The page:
Janis Hallowell on Giving Fiction Life (and Fiction Giving Life)


Janis Hallowell’s She Was comes at an interesting moment—not only has former SLA member Sara Jane Olson, one of the real-world starting points from which the novel takes its own imaginative trajectory, been back in the news this year when she was briefly paroled and then hastily re-imprisoned, we’ve actually had a bumper crop of novels about radicals on the run this season; see Peter Carey’s My Illegal Self and Hari Kunzru’s My Revolutions. In this essay, Hallowell explains how a work of fiction can start with something real, then teach its author about imagination’s power to inspire compassion.

She Was has been called ambitious. It felt ambitious to write. But as happens with ambitious projects, I learned a thing or two. Writing She Was, I got to redefine my interpretation of “writing what you know.”

The main story—18 year old student radical Lucy Johansson protests the Vietnam war by setting a bomb at Columbia University that kills a man after which she goes underground for 34 years—is one that was inspired by the lives of several real women, and similar stories had already been written. That’s pretty intimidating, but nobody had written about a student radical fugitive who is arrested during the Iraq War era. The chance to explore the correlation between the Iraq era and the Vietnam era through a story that naturally brought the two together was irresistible.

Because I was only fourteen in 1971 when the catalyzing event took place, the story required me to write about things I don’t know first hand, yet there are millions of people alive who do. Also pretty intimidating. As the book took form and the historical aspects gained importance I imagined my in-box clogged with emails pointing out what I’d gotten wrong in the timeline. I imagined reviewers accusing me of being unqualified to write about something I hadn’t lived through. But I chose to stay with the project because I felt strongly that since Vietnam was the formative trauma of the baby boom generation and generations since, and the chickens from that time were coming home to roost in this decade, I had to join the conversation.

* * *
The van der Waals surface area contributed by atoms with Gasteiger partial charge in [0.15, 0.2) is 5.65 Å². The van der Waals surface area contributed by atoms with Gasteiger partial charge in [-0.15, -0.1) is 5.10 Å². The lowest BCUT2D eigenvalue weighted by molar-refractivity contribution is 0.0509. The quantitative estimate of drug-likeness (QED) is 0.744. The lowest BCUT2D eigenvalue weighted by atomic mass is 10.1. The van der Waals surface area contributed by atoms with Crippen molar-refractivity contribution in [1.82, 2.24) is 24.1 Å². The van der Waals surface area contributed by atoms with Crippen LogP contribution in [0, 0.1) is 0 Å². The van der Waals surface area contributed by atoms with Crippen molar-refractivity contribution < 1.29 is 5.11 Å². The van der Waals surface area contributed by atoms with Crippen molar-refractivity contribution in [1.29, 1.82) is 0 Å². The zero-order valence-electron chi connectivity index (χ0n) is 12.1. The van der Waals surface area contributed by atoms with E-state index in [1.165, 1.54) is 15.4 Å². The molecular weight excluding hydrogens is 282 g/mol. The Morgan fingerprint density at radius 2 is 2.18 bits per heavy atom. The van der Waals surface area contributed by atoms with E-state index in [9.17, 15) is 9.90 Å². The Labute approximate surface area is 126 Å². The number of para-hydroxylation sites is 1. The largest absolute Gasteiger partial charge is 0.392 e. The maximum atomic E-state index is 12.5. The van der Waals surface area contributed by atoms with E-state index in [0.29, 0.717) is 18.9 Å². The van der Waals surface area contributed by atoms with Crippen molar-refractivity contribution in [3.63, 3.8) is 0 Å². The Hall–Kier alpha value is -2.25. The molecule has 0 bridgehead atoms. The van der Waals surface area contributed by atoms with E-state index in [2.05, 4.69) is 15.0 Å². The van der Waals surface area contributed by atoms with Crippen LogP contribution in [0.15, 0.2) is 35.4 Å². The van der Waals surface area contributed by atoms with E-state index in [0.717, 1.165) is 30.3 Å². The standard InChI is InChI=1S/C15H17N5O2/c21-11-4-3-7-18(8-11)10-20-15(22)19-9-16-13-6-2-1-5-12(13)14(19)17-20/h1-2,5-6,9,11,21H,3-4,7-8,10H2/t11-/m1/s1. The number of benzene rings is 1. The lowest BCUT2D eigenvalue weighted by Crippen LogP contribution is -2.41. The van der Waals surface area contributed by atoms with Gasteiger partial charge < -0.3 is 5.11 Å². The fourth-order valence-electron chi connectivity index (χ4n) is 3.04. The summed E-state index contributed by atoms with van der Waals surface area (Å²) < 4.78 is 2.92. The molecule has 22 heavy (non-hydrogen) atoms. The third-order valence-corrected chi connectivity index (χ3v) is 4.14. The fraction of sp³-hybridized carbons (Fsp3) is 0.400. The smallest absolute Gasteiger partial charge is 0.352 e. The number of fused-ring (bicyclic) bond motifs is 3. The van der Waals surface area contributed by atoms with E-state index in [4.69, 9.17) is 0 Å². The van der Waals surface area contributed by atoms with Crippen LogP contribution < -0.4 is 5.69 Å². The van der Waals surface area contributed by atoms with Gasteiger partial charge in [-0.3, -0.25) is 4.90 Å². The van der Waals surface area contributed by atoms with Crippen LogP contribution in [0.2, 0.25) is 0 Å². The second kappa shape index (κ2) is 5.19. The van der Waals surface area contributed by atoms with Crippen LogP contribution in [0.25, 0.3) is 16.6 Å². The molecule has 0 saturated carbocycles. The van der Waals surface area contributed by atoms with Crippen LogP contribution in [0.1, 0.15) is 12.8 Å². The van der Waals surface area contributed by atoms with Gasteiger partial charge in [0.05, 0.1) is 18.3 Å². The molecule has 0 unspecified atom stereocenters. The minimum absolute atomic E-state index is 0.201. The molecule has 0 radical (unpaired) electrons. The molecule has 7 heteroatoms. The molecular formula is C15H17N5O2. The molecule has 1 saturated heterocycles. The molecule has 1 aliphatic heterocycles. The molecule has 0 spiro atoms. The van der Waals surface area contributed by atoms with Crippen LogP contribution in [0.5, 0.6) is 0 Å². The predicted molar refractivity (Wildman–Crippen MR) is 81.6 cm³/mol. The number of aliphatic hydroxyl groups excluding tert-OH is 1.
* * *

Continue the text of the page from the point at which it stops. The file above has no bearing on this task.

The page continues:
The breakthrough came on the day I realized that Lucy’s brother, Adam, was a Vietnam vet and that his cognitive difficulties due to MS caused him to flash back to Vietnam. I got really scared. “Oh my God,” I thought. “I’m going into combat in Vietnam.” How could I—a woman, not a veteran, not even the right age to have been in Vietnam—presume to write about combat there? I really sweated it. During that period my husband would wake up in the morning, see me lying there exhausted after a failed night’s sleep, and say, “are you going ‘in-country’ again today?”

We’ve all heard the adage “write what you know.” The reason I was so stressed was because I was absolutely not writing what I knew—at least on the surface. But the story demanded it and so I waded in. I crawled inside the character of Adam—a gay man, a Marine in Vietnam who, thirty-five years later, is dying of MS—and from inside him, with the structure of the story for, well, structure, I discovered an amazing thing. There was something completely familiar about Adam. Emotionally, I recognized parts of myself in him: his outsiderness, his sensitivity, his difficult childhood, his desire to prove himself, his loyalty, his heartbreak at the cruelties of the world. So many familiar emotional parts. I explored all of that in the writing and then basically downloaded that emotional content to the story.

I’d been doing this all along with all the characters I’d ever written, I’d just never thought about it this way. But I also understood in a new and real way that this is why I write novels: for the chance to live lives so seemingly different from my own, for the chance to live many lives in this one life. It became a practice for me, much like a meditation practice, to step inside of my characters and learn what it might be like to be somebody who committed murder at eighteen years old, or somebody who was a black janitor and died in an anti-war bombing. Writing this way, as in a meditation practice, the opportunity to learn empathy and compassion is there.

In his 2000 introduction to Virginia Woolf’s The Voyage Out, Michael Cunningham wrote, “If it is the activist’s responsibility to depose the tyrant it is the novelist’s responsibility to understand and record what it’s like to be the tyrant.”

Yes, I agree, and I would add that it is the novelist’s responsibility and also her joy to understand and record what it’s like to be the victim, the innocent bystander, the accomplice, the girl who blew up a building in 1971, the janitor who died in the bomb blast, the revenge seeking ex-comrade, the husband, the child and yes, the brother who is a gay man dying of MS, remembering what it was like to be a soldier in Vietnam.

20 May 2008 | guest authors |